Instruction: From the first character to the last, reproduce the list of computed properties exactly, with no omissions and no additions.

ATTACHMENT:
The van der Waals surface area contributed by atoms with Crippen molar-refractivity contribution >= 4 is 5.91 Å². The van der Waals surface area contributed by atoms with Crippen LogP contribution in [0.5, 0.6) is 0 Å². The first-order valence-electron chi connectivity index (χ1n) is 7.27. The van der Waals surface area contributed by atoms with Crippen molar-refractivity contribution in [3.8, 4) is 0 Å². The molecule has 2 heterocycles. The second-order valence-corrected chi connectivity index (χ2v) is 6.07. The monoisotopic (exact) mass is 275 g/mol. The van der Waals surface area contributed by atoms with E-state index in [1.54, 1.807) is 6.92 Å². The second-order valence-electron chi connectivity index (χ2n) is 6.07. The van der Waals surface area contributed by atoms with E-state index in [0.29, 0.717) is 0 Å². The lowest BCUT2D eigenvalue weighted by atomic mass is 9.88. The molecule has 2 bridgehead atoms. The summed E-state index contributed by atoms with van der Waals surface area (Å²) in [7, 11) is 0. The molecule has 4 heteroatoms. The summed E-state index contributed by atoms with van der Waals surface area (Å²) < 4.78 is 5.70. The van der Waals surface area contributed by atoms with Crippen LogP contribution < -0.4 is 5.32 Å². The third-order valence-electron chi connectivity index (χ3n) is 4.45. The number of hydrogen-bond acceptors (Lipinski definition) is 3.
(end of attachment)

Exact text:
The van der Waals surface area contributed by atoms with Crippen molar-refractivity contribution >= 4 is 5.91 Å². The van der Waals surface area contributed by atoms with Crippen LogP contribution in [0.5, 0.6) is 0 Å². The first-order valence-electron chi connectivity index (χ1n) is 7.27. The van der Waals surface area contributed by atoms with Crippen molar-refractivity contribution in [3.8, 4) is 0 Å². The molecule has 2 heterocycles. The second-order valence-corrected chi connectivity index (χ2v) is 6.07. The monoisotopic (exact) mass is 275 g/mol. The van der Waals surface area contributed by atoms with E-state index in [1.54, 1.807) is 6.92 Å². The second-order valence-electron chi connectivity index (χ2n) is 6.07. The van der Waals surface area contributed by atoms with E-state index in [0.29, 0.717) is 0 Å². The lowest BCUT2D eigenvalue weighted by atomic mass is 9.88. The molecule has 2 bridgehead atoms. The summed E-state index contributed by atoms with van der Waals surface area (Å²) in [7, 11) is 0. The molecule has 4 heteroatoms. The summed E-state index contributed by atoms with van der Waals surface area (Å²) < 4.78 is 5.70. The van der Waals surface area contributed by atoms with Crippen LogP contribution < -0.4 is 5.32 Å². The third-order valence-electron chi connectivity index (χ3n) is 4.45. The number of hydrogen-bond acceptors (Lipinski definition) is 3.